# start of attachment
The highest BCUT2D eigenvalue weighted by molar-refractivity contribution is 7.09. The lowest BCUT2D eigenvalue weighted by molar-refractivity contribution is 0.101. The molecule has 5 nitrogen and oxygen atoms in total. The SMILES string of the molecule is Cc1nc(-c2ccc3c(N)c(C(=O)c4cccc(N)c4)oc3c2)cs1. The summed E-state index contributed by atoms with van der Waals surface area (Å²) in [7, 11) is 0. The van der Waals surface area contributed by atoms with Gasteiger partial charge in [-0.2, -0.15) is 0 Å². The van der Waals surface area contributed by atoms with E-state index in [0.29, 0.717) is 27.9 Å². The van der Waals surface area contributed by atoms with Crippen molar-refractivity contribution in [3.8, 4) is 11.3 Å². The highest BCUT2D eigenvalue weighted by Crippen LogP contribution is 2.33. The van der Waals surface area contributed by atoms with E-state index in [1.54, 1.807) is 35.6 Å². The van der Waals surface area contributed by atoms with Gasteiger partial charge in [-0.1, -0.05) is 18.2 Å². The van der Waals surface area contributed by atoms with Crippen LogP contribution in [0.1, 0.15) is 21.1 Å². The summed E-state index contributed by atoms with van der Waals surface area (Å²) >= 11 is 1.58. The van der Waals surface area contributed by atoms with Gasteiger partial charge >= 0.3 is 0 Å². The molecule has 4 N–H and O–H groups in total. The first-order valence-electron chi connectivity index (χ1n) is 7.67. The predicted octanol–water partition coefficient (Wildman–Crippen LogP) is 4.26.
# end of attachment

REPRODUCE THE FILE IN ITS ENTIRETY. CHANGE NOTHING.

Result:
The highest BCUT2D eigenvalue weighted by molar-refractivity contribution is 7.09. The lowest BCUT2D eigenvalue weighted by molar-refractivity contribution is 0.101. The molecule has 5 nitrogen and oxygen atoms in total. The SMILES string of the molecule is Cc1nc(-c2ccc3c(N)c(C(=O)c4cccc(N)c4)oc3c2)cs1. The summed E-state index contributed by atoms with van der Waals surface area (Å²) in [7, 11) is 0. The van der Waals surface area contributed by atoms with Gasteiger partial charge in [-0.2, -0.15) is 0 Å². The van der Waals surface area contributed by atoms with E-state index in [0.29, 0.717) is 27.9 Å². The van der Waals surface area contributed by atoms with Crippen molar-refractivity contribution in [3.8, 4) is 11.3 Å². The highest BCUT2D eigenvalue weighted by Crippen LogP contribution is 2.33. The van der Waals surface area contributed by atoms with E-state index in [1.54, 1.807) is 35.6 Å². The van der Waals surface area contributed by atoms with Gasteiger partial charge in [-0.1, -0.05) is 18.2 Å². The van der Waals surface area contributed by atoms with Crippen LogP contribution in [0.1, 0.15) is 21.1 Å². The summed E-state index contributed by atoms with van der Waals surface area (Å²) >= 11 is 1.58. The van der Waals surface area contributed by atoms with Gasteiger partial charge >= 0.3 is 0 Å². The molecule has 4 N–H and O–H groups in total. The first-order valence-electron chi connectivity index (χ1n) is 7.67. The predicted octanol–water partition coefficient (Wildman–Crippen LogP) is 4.26.